Autonomous Pain Recognition in Non-Verbal and Critically Ill Patients

Principal Investigator: Parisa Rashidi

Sponsor: National Institutes of Health NIBIB

Start Date: February 1, 2019

End Date: November 30, 2020

Amount: $577,000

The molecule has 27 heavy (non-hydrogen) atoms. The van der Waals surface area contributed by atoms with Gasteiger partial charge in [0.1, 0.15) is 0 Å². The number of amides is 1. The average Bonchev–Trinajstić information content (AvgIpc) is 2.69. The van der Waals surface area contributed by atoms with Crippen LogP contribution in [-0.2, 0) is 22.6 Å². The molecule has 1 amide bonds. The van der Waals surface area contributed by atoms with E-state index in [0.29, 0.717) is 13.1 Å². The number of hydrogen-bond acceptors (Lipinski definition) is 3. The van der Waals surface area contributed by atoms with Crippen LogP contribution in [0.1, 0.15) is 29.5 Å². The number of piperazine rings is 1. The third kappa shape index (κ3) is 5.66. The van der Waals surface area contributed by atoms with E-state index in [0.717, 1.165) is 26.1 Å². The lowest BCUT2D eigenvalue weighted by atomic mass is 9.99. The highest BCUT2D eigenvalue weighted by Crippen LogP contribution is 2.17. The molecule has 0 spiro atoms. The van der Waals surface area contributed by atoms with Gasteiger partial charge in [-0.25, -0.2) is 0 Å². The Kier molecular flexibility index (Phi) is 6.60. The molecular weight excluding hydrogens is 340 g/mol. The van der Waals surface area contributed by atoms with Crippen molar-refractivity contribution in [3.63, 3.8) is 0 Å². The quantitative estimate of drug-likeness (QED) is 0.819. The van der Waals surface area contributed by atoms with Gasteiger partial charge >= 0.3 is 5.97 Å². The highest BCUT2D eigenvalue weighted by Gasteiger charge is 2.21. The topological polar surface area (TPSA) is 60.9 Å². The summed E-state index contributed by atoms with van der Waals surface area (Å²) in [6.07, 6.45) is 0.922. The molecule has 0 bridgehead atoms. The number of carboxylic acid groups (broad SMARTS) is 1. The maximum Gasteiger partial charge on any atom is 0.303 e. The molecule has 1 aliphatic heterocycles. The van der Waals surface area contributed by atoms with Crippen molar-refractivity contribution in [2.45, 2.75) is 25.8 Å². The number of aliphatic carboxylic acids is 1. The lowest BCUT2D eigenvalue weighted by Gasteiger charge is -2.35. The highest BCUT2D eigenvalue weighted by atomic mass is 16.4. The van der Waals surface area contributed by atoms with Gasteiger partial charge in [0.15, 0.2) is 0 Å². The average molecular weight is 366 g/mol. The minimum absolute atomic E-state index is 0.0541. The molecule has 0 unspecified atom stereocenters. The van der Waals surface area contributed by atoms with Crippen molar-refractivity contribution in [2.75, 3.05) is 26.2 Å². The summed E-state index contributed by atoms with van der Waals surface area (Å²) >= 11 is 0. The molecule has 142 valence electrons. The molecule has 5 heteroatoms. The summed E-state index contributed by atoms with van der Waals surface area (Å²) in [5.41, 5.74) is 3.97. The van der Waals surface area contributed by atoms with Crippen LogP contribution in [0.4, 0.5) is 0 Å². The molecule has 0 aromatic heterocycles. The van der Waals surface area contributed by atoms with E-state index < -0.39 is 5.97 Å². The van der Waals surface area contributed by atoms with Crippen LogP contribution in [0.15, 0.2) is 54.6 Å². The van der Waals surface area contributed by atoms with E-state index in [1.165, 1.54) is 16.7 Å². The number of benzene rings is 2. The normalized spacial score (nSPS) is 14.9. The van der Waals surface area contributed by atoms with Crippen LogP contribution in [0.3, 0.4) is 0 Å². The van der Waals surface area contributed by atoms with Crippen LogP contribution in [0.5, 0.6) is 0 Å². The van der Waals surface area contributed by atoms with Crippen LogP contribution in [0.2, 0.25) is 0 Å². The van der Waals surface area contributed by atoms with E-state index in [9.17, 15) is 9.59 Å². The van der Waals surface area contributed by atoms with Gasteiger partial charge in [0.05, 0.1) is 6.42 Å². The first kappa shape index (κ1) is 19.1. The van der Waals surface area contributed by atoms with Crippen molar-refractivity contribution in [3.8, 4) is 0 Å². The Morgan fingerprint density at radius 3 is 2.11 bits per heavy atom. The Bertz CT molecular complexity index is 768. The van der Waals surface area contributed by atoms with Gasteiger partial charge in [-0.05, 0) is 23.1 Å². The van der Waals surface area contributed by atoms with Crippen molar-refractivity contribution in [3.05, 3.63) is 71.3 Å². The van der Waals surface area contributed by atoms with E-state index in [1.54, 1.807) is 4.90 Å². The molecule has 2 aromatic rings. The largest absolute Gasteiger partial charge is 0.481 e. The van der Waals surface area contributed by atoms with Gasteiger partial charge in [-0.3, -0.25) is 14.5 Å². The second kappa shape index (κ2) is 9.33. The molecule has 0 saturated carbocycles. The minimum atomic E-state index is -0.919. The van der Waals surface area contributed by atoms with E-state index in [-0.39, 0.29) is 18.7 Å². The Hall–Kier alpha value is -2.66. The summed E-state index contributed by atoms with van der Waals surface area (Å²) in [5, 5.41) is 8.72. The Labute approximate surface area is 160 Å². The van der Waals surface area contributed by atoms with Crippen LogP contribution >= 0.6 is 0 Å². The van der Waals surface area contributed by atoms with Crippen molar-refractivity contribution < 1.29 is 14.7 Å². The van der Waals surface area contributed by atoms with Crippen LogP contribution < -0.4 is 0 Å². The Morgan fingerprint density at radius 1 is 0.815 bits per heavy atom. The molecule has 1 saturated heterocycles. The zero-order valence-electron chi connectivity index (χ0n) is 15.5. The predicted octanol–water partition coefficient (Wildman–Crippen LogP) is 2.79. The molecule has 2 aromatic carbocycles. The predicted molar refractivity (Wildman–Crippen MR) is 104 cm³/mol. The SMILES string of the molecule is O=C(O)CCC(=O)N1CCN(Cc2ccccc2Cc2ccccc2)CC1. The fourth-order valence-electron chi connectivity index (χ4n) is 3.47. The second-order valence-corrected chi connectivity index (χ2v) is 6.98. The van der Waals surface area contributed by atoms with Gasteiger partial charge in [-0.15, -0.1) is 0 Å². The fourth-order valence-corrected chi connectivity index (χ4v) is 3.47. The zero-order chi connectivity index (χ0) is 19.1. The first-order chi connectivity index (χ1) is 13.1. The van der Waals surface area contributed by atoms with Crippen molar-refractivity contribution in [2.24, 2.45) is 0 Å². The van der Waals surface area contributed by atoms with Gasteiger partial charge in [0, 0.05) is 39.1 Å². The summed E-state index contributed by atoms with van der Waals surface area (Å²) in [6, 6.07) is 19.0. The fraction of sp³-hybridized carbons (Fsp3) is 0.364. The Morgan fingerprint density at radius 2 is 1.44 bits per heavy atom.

The under-assessment of pain response is one of the primary barriers to the adequate treatment of pain in critically ill patients, and is associated with many negative outcomes. Nonetheless, many ICU patients are unable to self-report their pain intensity. Currently, behavioral pain scales are used to assess pain in nonverbal patients. Unfortunately, these scales require repetitive manual administration by overburdened nurses, and show variability in pain intensity ratings by nurses. Furthermore, manual pain assessment tools cannot monitor pain continuously and autonomously. The PIs’ long-term goal is to specify pain intensity in an autonomous and precise manner. The overall objective of this application is to build the foundation of an autonomous, clinically- available pain assessment system by developing and validating pain recognition algorithms in a fully uncontrolled ICU setting. The central hypothesis is we can autonomously assess facial pain expressions and patient activity. The rationale is that autonomous pain quantification can reduce nurse workload and can enable real-time pain monitoring. Contextualization of pain with respect to patient function can also lead to improved functional and clinical outcomes. The overall objective will be achieved by pursuing two specific aims. (1) Developing and validating a pervasive sensing system in two 24-beds ICUs (ICU) to determine if deep learning algorithms can accurately assess pain facial expressions from image data, when compared to existing assessment tools. (2) Developing and validating algorithms for pain contextualization using autonomous activity recognition. The approach is innovative, because it departs from status quo by autonomously assessing pain and functional status in the ICU. The proposed research is significant since it will address several key problems and barriers in critical care, including manual repetitive ICU assessments and lack of granular and continuous pain and function measures. Ultimately, the results are expected to improve patient outcomes and decrease hospitalization costs, as well as lifelong complications.